This arrangement was amaaaazing. I worked it all out ahead of time. Most of my work was transferred to coworkers. But I asked to keep one project (a yearly report) that I do each year in December/January. This way I'd have one succinct project to focus on. I left my "out of office" message on and did not answer email unless it was easy/necessary. When that project was done, I started catching up on everything and got back in the groove. Gradually.

Step 3 part B: If Your Partner Can Take Time Off, Do That Too

My husband's time off was also hybrid:

  • Weeks 1-3: Totally off work.
  • Weeks 4-8: Worked full time, but took 1 day off per week.
  • Weeks 9-14: Worked full time, but covered for me on Tuesday/Thursday afternoons. (As in, he was off work and watching the kids during this time.)
  • Next month: Totally off work.

Doing paternity leave like a boss

Having some days home with me throughout my leave was the BEST. I was very worried about getting the postpartum depression, so this was integral to building up my support network. Also integral: regular visits with friends, play dates, coffee dates, visits from family, Christmas (that happened), social media, oh and WellMama too. Definitely WellMama.

Jake's decision to take that last month off work had two major advantages, aside from his total delight at taking a month off to bond with his baby. First, it prolonged Baby Henry's time home with us. He got lots of one-on-one attention. And no daycare germs until he was 4 1/2 months old. And no daycare expenses.

More importantly, I firmly believe that partners become really great partners when they get the chance to parent alone. Let your husband or partner (husband in my case) take charge for a while. Maybe it's a month, maybe it's just a weekend. But try and let them figure the parenting thing out. Babies will take a bottle, eventually. Dads will find things that soothe the baby. Together they will develop their own special relationship. Staying home all day with a baby (or multiple kids) is exhausting. Both parents should experience it if they can. It creates a healthy appreciation for stay-at-home parents, for daycare providers, for the work and drudgery and, at times, the joy of full time parenting.

Step 4: While on Maternity Leave, It is OK to Have a To-Do List, but... 

...You probably know what I'm going to say. Adjust yo' expectations. If you are Type A like me, this will be very difficult. In all likelihood, you will fail at this. Try this: first, go ahead and write out your whole crazy list, just go nuts. Think of everything you'd love to get done during this time "off." 3 months off from work? WA-HOO! Right?  

Wrong. Three months will fly by. Your list is way too ambitious. Don't torture yourself. Parenthood, especially NEW parenthood, is hard enough. 

But that doesn't mean you can't accomplish a few things. I hate it when everyone tells you to just calm down and embrace your baby and do nothing. I ... can't ... not ... do all the things!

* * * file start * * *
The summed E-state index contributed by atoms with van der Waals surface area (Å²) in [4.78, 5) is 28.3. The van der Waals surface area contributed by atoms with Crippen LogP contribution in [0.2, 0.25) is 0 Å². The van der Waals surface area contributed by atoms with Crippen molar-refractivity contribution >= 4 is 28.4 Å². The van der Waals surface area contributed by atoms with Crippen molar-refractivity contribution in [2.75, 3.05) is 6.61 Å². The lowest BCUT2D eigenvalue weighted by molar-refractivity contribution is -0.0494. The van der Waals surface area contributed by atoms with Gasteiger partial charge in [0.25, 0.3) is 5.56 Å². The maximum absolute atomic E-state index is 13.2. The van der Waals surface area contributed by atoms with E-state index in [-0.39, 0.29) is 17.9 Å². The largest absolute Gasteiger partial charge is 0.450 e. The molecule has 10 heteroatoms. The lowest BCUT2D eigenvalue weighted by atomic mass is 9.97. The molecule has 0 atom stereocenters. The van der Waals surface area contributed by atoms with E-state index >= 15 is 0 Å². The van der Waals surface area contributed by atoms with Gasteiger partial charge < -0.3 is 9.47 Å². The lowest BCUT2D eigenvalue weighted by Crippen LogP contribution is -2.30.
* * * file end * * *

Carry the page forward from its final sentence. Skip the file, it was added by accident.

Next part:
So now that you have your crazy long list, start prioritizing. Slash and dash. But remember, it's very satisfying to cross some things off your list, so throw a few low-hanging fruits on there. 

Lastly, consider keeping a "Done List." You can create a Done List by writing down everything you got "done" that day. Include whatever you want: grocery shopping, creating a shopping list, watching HGTV, watching the baby sleep on your chest, building a custom bunk-bed. (Just kidding. Who builds things, honestly?) 

I've always been big on lists (can you tell?), so I was a little scared to give up my to-do list in favor of a Done List. But in the end, I'm so glad I did. I did it with only 10 days to go, but oh well. Now I have a few pages of memories of what I did, which grew increasingly funny and self-centered (Day 9: watched HGTV! Had coffee with Missy!).

Step 5: Enjoy.

Enjoy. This final tip goes for all the mamas who are on good footing health-wise. Who are not struggling with postpartum depression or anxiety. Who have reached a point of peaceful acceptance with their laundry-drenched living rooms and never-clean kitchen sinks.

Just enjoy. You never get to have a baby this small again. That is true every day that goes by. Don't drive yourself crazy thinking about it (as I did, at times). Just embrace it. And embrace that tiny baby.

Enjoy the little moments you get to have. It won't be a picnic every minute of every day. Sometimes it will be friggin unbearable. But sometimes you will get to have a great playdate with your stay-at-home mom friend at the local kids' gym, and you'll watch the kids goofing around and you'll think, this is so fun. It's 2:00 on a Tuesday! Sometimes you'll get to make coffee for your friend and you'll hear about her baby who is waking up every 1.5 hours at night. Your baby will chill out for a while, allowing you to be there for her and really listen.